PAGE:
Forward mode's primary disadvantage arises from the need to do a separate derivative trace for each input parameter. For large models with many parameters, full calculation of the gradient by forward automatic differentiation can be slow and limit application. Large optimization analyses often gain by using reverse mode automatic differentiation, which can calculate the gradient over all parameters in a single derivative trace.

4.2. Reverse method

The right box of Table 1 illustrates the reverse derivative trace for the same problem. Starting at the end, with L, and going backwards, the first step calculates v̄6=L/v6. Then, by the chain rule, v̄5=L/v5=v̄6v6/v5. By this method, the calculation continues in the reverse direction. In the final steps, at the top of that box, one can calculate ∂L with respect to each input parameter, yielding the full gradient ∇L in one backward trace.

Modern neural network models often have millions of parameters. A single backward derivative trace calculates the full gradient of the performance function with respect to all parameters. That technique, often called back propagation in the neural network literature, provided a necessary advance in computation for the great recent breakthroughs in modern neural network modeling (Goodfellow et al., 2016).

The same method also enhances the potential to optimize large differential equation models. However, for differential equations, one typically needs to optimize through the numerical methods used to approximate the temporal trajectories of systems. To accomplish a practical method for reverse mode differentiation through the numerical approximation algorithm required another conceptual advance (Chen et al., 2018; Rackauckas et al., 2020).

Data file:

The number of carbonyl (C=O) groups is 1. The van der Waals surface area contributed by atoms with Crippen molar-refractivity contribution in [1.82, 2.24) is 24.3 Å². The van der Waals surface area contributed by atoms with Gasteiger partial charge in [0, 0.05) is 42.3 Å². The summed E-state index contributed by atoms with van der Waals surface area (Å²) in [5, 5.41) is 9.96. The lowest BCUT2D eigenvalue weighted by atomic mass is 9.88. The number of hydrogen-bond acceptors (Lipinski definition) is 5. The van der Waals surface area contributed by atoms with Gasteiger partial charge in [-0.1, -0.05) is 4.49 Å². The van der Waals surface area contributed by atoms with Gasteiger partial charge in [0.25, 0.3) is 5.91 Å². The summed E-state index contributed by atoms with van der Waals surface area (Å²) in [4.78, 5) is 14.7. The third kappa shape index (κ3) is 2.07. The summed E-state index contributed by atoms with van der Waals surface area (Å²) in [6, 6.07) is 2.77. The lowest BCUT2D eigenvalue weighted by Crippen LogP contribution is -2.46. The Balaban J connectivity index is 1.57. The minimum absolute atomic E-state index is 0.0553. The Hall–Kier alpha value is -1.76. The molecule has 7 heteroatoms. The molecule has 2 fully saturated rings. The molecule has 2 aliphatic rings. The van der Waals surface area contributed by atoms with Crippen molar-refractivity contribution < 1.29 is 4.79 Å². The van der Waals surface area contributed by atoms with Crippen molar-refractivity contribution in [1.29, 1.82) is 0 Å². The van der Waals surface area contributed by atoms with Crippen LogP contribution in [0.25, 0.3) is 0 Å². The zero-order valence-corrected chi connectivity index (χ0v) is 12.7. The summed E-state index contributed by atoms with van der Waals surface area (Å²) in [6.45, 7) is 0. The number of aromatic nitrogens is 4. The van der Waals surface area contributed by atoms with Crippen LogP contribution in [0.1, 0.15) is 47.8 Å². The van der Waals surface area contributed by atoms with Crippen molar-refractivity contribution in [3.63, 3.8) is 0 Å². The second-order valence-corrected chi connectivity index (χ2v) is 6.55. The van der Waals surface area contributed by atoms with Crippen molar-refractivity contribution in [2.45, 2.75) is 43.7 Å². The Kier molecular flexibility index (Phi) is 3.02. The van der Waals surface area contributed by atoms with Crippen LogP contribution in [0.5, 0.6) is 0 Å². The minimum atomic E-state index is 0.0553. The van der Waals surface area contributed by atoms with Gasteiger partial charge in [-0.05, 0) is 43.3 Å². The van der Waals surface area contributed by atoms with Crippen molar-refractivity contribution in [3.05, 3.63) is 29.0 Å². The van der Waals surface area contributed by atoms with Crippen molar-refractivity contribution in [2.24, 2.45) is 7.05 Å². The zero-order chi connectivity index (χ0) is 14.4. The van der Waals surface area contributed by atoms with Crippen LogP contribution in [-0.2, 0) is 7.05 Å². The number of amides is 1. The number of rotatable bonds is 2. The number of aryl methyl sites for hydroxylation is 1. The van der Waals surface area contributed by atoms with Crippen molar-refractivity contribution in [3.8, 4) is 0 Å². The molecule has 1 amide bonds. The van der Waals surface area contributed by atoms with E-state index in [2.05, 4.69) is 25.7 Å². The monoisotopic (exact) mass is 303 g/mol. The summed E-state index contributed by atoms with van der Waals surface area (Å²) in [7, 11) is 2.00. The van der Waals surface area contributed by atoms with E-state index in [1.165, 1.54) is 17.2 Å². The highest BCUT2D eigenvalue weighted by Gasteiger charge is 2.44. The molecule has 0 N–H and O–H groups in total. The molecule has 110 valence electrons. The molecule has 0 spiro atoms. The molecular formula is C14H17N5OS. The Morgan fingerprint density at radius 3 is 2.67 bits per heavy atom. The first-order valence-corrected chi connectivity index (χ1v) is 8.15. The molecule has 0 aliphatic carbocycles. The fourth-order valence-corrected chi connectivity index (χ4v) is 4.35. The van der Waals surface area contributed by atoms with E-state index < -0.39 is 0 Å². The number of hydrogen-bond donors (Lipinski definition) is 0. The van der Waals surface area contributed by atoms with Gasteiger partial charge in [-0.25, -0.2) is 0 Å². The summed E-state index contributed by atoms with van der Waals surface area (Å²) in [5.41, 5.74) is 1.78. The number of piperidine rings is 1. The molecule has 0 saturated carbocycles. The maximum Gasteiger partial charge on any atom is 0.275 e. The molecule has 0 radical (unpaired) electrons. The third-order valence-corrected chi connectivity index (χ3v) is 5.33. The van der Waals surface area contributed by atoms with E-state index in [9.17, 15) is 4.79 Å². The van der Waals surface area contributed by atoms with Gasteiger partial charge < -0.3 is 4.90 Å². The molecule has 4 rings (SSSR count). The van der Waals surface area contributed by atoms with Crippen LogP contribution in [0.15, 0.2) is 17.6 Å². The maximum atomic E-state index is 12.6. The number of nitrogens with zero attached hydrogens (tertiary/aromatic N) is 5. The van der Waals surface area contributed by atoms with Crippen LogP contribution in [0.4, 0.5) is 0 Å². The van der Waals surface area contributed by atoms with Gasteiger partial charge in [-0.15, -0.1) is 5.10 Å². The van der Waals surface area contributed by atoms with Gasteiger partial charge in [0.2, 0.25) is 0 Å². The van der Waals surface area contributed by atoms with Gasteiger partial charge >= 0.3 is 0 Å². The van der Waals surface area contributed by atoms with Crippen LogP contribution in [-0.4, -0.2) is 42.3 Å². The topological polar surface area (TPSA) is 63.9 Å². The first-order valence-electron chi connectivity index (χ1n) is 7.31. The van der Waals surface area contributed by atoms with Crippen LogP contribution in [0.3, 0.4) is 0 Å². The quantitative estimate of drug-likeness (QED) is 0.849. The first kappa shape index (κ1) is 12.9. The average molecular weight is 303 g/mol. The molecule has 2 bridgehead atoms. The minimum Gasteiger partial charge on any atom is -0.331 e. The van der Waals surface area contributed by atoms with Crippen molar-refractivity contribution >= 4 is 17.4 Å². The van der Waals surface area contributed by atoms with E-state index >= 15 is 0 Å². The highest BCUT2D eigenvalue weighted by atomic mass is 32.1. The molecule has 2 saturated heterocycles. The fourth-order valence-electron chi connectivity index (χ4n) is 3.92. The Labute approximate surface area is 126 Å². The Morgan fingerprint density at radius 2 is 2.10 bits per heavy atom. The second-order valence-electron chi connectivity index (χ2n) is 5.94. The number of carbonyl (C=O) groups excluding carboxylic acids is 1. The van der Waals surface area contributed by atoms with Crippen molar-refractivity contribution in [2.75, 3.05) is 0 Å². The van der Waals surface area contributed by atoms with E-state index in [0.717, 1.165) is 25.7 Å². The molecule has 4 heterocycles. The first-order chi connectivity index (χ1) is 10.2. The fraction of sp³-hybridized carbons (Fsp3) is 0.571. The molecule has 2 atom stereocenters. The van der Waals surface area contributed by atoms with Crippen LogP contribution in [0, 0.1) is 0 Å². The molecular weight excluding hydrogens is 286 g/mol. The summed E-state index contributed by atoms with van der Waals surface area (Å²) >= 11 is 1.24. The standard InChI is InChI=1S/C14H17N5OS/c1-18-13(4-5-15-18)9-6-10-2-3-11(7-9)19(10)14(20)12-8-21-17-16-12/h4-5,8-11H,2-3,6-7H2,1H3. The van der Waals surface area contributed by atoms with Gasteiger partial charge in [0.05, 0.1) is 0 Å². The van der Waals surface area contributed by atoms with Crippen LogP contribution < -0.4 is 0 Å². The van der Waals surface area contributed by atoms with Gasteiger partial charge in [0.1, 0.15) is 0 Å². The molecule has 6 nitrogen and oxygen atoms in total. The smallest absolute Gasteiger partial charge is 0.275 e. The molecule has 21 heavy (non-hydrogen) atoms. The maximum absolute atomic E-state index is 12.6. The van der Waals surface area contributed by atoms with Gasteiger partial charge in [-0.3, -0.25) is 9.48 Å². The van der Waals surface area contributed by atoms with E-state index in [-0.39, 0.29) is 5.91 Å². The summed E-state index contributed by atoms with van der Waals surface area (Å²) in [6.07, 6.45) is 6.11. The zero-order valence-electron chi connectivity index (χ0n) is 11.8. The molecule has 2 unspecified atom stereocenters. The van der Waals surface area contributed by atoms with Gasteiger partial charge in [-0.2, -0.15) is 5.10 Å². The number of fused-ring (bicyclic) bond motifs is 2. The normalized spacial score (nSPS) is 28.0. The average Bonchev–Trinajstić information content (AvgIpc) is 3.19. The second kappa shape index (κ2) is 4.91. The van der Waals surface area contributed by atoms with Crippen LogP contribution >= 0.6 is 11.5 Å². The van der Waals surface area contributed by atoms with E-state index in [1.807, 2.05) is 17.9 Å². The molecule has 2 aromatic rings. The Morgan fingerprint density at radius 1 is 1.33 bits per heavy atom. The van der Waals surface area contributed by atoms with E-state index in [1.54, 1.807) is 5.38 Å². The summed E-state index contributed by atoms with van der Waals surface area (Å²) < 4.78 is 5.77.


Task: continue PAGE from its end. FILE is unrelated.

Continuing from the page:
4.3. Differentiating trajectories of differential equations

In essence, we apply the reverse method to the computational graph for the trajectory of the differential equation. This approach leads to a new differential equation that propagates the derivative of the performance function L backward in time, similarly to how we traced the derivative of L back to the parameters in the reverse mode approach of Table 1. Here, I describe the concepts in an approximate and intuitive way. I follow Chen et al. (2018), who provide a full explanation and complete derivation.

The goal is to calculate the derivative of L as a function of the location of the trajectory at various times. For simplicity, we consider a univariate differential equation with location at a single time, xt, and associated performance, L(xt). We seek the gradient of L with respect to the parameters, p, and the initial condition, x0.

Start with the definition a(t) = dL/dxt. We then consider how this value changes with time, t, creating a new differential equation, a′(t), with the prime denoting differentiation with respect to time


for small h. The term ∂xt/∂xth is a backward chain rule expansion, like the steps in the reverse mode trace of Table 1. Noting from Equation (2) that ∂xt/∂xth = 1+h∂f/∂xth, and letting h go to zero, we obtain

a(t)=-a(t)fxt.    (3)

As in the reverse trace of Table 1, we can trace derivatives backwards, in this case tracing back in time for ∂xt, ∂xth, …, ∂xh to calculate the trajectory of a(t). In the final backward step, we apply the derivative of xh relative to the input parameters, p, as ∂xh/∂p, in essence, allowing us to transform the last term of Equation (3) at time t = h as

fxhxhp=fp.    (4)

Using that method to analyze changes in L and f with respect to p instead of with respect to xt, we can write the solution for Equation (3) as

Lp=t1t0a(t)fpdt.    (5)

Here, the backward integral trace in Equation (5) equals the solution backward in time of the differential equation in Equation (3), modified by a final transformation that yields the derivative of the performance function, L, with respect to the parameters. Standard numerical methods to analyze differential equations can be used to find the solution for Equation (5).

The formal derivation of Equation (5) uses a more rigorous analysis to change ∂f/∂xt in Equation (3) into ∂f/∂p in Equation (5), arriving at the same conclusion (Chen et al., 2018).

5. Examples

5.1. Fitting data for temporal trajectories

One can fit differential equation models to time series data. For example, Figure 2 shows the dynamics of hare and lynx populations. The blue curve shows the fluctuation of the hare population, and the green curve shows the fluctuation of the lynx population. The gold curves show a Bayesian fit of a differential equation model to the initial 2/3 of the data and the model's prediction compared to the data for the final 1/3 of the time series.